Negotiators completed agreement on rules for implementing the 2015 Paris climate treaty on the weekend, but delayed for another nine months new commitments for more aggressive action to reduce greenhouse gas emissions.

Countries are now looking to a United Nations summit next September in New York, where Secretary-General Antonio Guterres has called on national governments to announce new, more stringent GHG targets to avert the most catastrophic effects from climate change.

That UN session will come as Prime Minister Justin Trudeau is expected to be campaigning for re-election, with the vote scheduled for late October. Mr. Trudeau’s national climate agenda – notably the planned carbon tax – looms as a major campaign issue as federal and provincial conservatives argue the levy imposes too high a burden on households and businesses and is ineffective at reducing emissions.

After two weeks of talks in Poland, negotiations established the “rule book” that implements the international climate treaty, which aims to limit the average increase in global temperatures to well below 2 degrees C and avert the most catastrophic impacts of climate change. It establishes procedures to allow countries to monitor and verify one another’s climate actions and whether they are sufficient to meet national targets committed to under the Paris accord.

“I am pleased countries around the world came together to agree to rules for transparently reporting how all countries are fulfilling their commitments to reduce emissions and tackle climate change,” federal Environment Minister Catherine McKenna said. “To increase our ambition for climate action, we need clear and transparent rules.”

U.S. President Donald Trump has set the clock ticking for the United States to withdraw from the Paris treaty in 2020, but American negotiators continued to work within the United Nations process to set down international rules.

Environmentalist advocates and some national negotiators were alarmed that the UN meeting did not reflect the need for urgent action that was signalled in October’s report from an Intergovernmental Panel on Climate Change (IPCC) which concluded the world must limit the increase in global temperatures to 1.5 degrees C and needs to take immediate and drastic action in order to do so.

At the beginning of the talks, the United States, Saudi Arabia and Russia combined to block the adoption of that IPCC report. The final agreement reached late Saturday merely “welcomes” its timely completion and “invites” countries to “make use of the information” it contained. The U.S. delegation also made a presentation on the benefits of fossil fuels.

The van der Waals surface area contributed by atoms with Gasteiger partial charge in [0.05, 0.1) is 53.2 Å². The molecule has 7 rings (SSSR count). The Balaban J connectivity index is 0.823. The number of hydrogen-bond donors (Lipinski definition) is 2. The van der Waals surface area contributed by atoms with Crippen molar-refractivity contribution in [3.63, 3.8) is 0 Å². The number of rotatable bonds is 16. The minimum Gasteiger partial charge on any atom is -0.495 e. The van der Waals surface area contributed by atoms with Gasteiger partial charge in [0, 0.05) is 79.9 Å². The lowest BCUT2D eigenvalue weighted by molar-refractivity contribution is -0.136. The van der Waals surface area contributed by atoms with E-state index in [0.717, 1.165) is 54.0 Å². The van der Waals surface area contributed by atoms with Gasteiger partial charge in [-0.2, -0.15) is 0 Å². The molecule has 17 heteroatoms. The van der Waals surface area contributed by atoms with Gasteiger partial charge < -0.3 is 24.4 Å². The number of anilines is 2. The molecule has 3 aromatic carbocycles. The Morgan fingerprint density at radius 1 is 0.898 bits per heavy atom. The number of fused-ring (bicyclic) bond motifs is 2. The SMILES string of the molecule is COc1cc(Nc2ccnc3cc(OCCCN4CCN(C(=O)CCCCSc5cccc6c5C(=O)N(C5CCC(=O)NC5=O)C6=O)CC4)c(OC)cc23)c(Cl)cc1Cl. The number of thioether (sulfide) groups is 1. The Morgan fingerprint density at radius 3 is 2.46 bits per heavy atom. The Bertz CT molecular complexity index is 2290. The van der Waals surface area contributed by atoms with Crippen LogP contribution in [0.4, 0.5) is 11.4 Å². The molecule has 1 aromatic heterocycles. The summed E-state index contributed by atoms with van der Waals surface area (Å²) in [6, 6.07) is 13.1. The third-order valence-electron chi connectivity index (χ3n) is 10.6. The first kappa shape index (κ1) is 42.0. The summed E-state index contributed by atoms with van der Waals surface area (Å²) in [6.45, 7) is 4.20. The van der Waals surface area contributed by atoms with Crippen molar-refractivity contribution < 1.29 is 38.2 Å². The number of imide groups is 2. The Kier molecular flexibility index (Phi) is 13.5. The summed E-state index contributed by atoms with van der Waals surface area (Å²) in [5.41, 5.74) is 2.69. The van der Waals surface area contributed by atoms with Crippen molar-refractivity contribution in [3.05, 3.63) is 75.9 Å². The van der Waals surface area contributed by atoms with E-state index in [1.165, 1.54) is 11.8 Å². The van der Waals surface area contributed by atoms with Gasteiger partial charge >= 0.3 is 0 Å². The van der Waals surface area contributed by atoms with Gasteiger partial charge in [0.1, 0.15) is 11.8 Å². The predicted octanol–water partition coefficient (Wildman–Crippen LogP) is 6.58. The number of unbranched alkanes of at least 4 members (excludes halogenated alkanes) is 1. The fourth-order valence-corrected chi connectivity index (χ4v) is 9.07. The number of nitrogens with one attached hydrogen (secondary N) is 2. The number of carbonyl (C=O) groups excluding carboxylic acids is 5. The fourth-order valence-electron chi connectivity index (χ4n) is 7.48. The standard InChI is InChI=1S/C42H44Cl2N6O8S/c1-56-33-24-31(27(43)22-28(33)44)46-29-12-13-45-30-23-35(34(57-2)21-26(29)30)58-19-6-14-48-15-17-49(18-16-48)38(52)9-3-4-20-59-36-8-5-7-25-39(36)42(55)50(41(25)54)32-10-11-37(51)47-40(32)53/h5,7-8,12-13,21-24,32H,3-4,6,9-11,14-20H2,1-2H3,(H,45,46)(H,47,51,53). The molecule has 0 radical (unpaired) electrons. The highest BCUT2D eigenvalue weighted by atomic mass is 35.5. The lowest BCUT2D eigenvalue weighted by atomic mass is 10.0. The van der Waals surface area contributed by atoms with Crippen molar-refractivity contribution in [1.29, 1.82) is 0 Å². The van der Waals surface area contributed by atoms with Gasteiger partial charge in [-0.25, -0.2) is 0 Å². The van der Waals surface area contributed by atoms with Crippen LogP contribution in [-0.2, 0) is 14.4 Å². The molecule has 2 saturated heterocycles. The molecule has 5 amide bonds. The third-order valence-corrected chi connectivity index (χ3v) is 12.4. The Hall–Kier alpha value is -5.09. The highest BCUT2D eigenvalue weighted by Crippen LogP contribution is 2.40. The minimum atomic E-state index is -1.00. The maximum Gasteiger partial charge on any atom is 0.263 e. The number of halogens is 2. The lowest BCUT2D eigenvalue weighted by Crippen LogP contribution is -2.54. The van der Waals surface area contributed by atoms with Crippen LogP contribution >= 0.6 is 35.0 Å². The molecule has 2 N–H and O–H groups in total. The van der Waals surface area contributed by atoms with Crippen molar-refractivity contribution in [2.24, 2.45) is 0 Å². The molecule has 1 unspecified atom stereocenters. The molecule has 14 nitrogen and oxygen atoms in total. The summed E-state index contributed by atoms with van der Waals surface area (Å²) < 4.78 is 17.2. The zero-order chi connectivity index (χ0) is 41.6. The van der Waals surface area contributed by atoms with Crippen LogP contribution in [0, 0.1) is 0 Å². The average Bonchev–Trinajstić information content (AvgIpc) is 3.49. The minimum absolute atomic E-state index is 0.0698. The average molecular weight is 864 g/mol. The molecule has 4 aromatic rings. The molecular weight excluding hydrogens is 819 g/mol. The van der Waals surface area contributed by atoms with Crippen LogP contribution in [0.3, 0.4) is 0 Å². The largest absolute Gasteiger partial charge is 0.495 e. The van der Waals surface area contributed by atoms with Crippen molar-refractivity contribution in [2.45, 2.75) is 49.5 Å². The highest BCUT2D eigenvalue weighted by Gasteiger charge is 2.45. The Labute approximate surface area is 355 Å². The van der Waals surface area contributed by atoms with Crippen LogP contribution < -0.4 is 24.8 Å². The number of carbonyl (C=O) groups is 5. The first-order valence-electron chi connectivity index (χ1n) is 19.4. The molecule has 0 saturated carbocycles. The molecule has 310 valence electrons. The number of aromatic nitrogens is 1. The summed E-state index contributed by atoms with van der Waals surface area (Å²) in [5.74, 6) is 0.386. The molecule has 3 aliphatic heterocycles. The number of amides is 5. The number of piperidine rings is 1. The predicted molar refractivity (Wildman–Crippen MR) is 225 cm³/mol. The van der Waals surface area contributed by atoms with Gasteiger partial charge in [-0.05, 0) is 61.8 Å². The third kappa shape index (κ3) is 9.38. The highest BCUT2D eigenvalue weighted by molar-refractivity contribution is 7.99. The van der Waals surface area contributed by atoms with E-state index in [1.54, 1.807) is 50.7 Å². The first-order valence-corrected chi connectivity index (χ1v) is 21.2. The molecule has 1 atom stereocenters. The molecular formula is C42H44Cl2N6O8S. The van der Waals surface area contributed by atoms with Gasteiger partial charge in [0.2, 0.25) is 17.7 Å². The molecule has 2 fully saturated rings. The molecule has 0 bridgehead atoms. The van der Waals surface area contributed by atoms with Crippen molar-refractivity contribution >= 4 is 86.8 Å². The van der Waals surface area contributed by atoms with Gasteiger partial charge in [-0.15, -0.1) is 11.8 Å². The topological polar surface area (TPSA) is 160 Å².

The Canadian government was dealt a major setback in its effort to establish rules under the Paris accord for the trading of market-based emissions credits, which would facilitate a global marketplace. Brazil blocked the completion of that chapter and negotiators will work to finish it at next year’s Conference of the Parties (COP), to be held in Chile.

The COP is a formal process under which the Paris accord was negotiated; the Secretary-General’s summit scheduled for September is a political gathering that aims to increase leaders’ commitment to address climate change as an urgent global challenge.

The secretary-general’s summit “is now positioned as a critical juncture for world leaders to articulate how their next national climate plans will respond to dire warnings of the latest IPCC report,” said Helen Mountford, vice-president of the Washington-based environmental think tank, World Resources Institute. “Countries need to go back to their capitals and start doing their homework to get ready.”

However, Canada has yet to indicate how it will meet its current commitment to reduce GHGs by 30 per cent below 2005 levels by 2030. The challenge has become even greater after Premier Doug Ford cancelled Ontario’s cap-and-trade system and the more than $1.5-billion a year in emission-reduction programs that it supported.

Canada’s Green Party Leader Elizabeth May slammed the national negotiators, including Ms. McKenna, for failing to reflect the urgency of global challenge. She argued all countries should immediately produce new emissions targets that are consistent with the 1.5-degree goal. National commitments made to date would leave the world on a path to more than three degrees of warming by 2100, which scientists say would have a disastrous impacts.

The Globe and Mail, December 16, 2018